What’s old is new #2

Published 10:50 am Wednesday, December 26, 2018

AHOSKIE – For past 30 years, an antique decorative radiator cap sat collecting dust inside the old (and now the new) Ahoskie Fire Department.

No one, not even those now retired after years of service to the department, had a clue of what vehicle that radiator cap once adorned.

That mystery was solved on Dec. 17.

Recently, the Ahoskie Fire Department was given, free-of-charge, a piece of their past history….a 1936 American LaFrance fire truck. That vehicle, purchased in 1998 by Walter Futrell, formerly of Winton and now residing in New Mexico, has been sitting in storage for the past 20 years inside a warehouse on Railroad Street in Ahoskie.

“It was my understanding that Mr. Futrell purchased our old ‘36 LaFrance along with another old Ahoskie fire truck, a 1963 model, for the purpose of restoring both,” said current day Ahoskie firefighter Matt Bradley, who also serves on the Town Council.

“I guess after he retired he decided that restoring the two trucks was too much like work, so they’ve both been sitting inside this warehouse since 1998,” Bradley added.

He said the 1936 LaFrance has been out of service since the 1950’s.

“We appreciate Mr. Futrell’s thoughtfulness to donate this truck back to the town,” Bradley noted. “He’s even going to send us the old siren and the old red light that he took off the truck once he purchased it. There are several other smaller items that we once part of this truck that he’s sending us as well.”

Low and behold, the antique radiator cap – which Bradley described as engraved with a Maltese Cross with a flange in the rear – is a percent fit to the one missing on the ‘36 LaFrance.

“Nobody who ever saw that old cap lying around the fire station mentioned that it belonged to the old ‘36 truck,” Bradley remarked. “One day, myself and George Michael (Bradley; Ahoskie’s current day Fire Chief) saw an old photograph of the ‘36 LaFrance. That same radiator cap was on it when that photo was taken. Now we have reunited that radiator cap and the truck it belongs on. It’s a beautiful hood ornament.”

Having these unique pieces of past history makes Bradley smile. He is currently spearheading an effort to collect Ahoskie Fire Department memorabilia from yesteryear to put on display.

“We’ve been working on this project for over one year; this is a pretty big deal to me and all our firefighters, past and present, here in Ahoskie,” Bradley noted. “Between getting this old fire truck and the fire helmet of the now late Theo Mitchell (a former AFD Chief), we’re finally getting somewhere with this project.”

Bradley said his personal satisfaction also rose several levels upon receiving the antique fire truck.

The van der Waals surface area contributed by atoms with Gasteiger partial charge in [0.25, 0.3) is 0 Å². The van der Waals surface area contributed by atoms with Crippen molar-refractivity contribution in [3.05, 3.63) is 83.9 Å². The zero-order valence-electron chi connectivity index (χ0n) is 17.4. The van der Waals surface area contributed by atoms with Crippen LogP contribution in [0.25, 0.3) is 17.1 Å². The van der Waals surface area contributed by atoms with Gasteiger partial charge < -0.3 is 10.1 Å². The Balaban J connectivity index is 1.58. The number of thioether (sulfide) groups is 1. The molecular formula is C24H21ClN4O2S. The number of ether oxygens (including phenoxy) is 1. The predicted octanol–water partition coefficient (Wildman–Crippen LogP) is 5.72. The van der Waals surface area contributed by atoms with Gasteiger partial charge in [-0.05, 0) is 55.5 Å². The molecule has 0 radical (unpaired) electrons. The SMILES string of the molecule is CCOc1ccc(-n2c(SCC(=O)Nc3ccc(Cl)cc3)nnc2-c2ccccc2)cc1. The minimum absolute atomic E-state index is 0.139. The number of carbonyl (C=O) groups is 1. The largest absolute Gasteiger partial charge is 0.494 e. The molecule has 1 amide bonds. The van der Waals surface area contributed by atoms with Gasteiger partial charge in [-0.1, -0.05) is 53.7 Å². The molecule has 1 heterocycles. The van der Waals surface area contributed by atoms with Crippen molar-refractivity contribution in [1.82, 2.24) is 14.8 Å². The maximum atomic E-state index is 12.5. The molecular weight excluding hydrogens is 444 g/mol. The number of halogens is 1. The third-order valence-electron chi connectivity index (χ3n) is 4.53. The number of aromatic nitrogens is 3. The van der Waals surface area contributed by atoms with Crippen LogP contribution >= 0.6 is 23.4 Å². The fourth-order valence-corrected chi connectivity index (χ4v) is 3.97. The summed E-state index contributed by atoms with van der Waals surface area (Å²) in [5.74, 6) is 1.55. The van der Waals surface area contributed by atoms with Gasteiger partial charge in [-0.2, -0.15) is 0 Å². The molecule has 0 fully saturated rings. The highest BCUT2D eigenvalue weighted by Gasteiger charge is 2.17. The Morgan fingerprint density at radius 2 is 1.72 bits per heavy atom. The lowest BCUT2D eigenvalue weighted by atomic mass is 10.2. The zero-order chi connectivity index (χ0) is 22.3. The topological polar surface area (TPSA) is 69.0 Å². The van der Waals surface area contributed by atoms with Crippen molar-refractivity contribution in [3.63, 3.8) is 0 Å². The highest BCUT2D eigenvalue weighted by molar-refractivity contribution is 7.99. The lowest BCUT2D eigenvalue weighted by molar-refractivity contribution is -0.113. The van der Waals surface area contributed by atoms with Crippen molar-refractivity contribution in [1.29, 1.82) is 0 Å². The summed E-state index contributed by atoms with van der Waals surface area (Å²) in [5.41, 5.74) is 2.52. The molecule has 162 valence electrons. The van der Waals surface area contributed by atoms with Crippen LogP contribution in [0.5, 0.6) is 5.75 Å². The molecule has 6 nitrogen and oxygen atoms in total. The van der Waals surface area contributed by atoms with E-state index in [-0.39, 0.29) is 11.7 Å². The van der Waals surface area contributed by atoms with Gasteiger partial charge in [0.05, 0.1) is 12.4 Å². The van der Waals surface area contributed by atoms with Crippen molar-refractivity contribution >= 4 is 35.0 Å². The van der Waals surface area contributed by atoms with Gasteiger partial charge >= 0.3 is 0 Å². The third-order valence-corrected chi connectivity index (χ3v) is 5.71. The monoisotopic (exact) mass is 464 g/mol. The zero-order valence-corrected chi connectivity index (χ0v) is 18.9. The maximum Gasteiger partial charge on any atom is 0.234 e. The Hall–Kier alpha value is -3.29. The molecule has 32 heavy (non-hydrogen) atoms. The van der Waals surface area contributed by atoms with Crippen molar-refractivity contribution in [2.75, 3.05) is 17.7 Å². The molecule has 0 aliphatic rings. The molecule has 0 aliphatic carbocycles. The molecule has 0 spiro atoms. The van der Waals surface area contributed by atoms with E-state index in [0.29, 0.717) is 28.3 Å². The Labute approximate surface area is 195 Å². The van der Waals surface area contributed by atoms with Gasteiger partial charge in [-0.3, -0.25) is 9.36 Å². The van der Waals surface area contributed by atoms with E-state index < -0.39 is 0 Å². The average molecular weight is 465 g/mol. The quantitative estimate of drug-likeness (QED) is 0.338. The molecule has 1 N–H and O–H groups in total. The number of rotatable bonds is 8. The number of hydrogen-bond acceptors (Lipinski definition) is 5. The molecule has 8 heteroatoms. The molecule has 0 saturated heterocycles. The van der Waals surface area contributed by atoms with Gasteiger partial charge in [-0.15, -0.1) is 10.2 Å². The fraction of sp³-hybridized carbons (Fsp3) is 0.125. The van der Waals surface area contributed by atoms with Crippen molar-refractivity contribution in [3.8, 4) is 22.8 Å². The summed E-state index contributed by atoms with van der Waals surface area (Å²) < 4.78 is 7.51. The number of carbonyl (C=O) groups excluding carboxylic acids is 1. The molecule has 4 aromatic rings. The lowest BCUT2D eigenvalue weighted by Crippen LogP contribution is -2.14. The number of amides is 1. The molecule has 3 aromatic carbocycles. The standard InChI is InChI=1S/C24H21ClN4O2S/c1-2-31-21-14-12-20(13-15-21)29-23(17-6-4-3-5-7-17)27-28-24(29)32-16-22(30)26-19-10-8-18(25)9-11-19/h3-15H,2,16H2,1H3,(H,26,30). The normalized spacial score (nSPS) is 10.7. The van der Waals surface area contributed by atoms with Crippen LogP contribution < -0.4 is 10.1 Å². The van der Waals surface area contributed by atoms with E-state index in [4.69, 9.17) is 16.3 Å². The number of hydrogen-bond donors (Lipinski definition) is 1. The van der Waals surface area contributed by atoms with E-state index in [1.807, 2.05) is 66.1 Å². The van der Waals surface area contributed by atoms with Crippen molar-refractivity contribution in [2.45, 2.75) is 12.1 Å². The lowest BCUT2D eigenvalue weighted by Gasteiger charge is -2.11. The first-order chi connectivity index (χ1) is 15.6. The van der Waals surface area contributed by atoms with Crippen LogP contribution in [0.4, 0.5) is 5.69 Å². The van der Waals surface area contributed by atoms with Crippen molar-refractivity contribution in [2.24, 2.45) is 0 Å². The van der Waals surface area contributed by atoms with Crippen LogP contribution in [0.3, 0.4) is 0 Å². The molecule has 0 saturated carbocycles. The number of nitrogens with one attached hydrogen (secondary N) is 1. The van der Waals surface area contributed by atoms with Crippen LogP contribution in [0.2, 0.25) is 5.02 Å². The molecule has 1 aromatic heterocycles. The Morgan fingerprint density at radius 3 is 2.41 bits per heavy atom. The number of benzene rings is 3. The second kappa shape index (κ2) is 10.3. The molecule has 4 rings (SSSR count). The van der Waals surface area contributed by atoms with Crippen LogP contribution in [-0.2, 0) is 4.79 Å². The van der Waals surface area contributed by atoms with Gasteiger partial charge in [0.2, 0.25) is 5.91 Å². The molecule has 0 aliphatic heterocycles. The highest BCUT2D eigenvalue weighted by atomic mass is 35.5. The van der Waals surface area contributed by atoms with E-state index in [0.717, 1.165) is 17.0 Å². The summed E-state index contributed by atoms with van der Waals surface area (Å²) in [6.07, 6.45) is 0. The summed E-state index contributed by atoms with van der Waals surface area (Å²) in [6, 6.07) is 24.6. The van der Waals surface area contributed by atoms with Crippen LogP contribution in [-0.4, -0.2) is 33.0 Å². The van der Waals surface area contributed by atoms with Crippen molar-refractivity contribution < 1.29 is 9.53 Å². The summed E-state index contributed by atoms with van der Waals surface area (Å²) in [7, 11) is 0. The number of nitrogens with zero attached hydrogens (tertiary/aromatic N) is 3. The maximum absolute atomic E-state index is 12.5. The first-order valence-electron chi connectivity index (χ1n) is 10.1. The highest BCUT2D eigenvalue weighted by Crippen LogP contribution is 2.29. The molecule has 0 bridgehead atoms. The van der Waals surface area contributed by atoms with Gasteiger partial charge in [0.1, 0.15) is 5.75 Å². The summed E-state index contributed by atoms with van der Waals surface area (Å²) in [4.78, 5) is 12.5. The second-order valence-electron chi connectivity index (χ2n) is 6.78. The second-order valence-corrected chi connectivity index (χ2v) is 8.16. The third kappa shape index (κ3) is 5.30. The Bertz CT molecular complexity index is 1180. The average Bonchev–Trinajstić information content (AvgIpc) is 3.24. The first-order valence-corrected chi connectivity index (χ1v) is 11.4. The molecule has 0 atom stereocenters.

“I remember back when I was eight to nine years-old going with my daddy, when he was a member of the fire department, to the old (Ahoskie) rural fire station, located then on Catherine Street,” he recalled. “I would beg him to let me see that old ‘36 LaFrance. Now I can see it whenever I want and we want our citizens and guests to our town to also enjoy this piece of history.”

The 1936 American LaFrance was the second motorized fire vehicle purchased by the Town of Ahoskie. The first was a 1927 Model A Ford that the fire department had restored 30 years ago. It sits inside the front lobby of Station One (Ahoskie’s new fire department located on Dr. Martin Luther King Jr. Drive). It’s used during parades.

Bradley said he and his AFD colleagues are currently looking for someone to fully restore the 1936 LaFrance.

“We’ve learned that the Raleigh Fire Department had their ‘36 LaFrance restored about two years ago and have it on display in a museum,” Bradley said. “I want us to take a trip there in January to see if we can get some information from the Raleigh guys on who they used to restore theirs.”

The original motor remains in the ‘36 LaFrance. The only part known missing is the carburetor.

“That was missing when Mr. Futrell purchased it back in 1998,” Bradley said. “Where it went is anybody’s guess.”

The Ahoskie Fire Department was first organized on Nov. 19, 1920.

Bradley encourages anyone wishing to donate memorabilia from the Ahoskie Fire Department to call him at 252-642-2811.

About Cal Bryant

Cal Bryant, a 40-year veteran of the newspaper industry, serves as the Editor at Roanoke-Chowan Publications, publishers of the Roanoke-Chowan News-Herald, Gates County Index, and Front Porch Living magazine.

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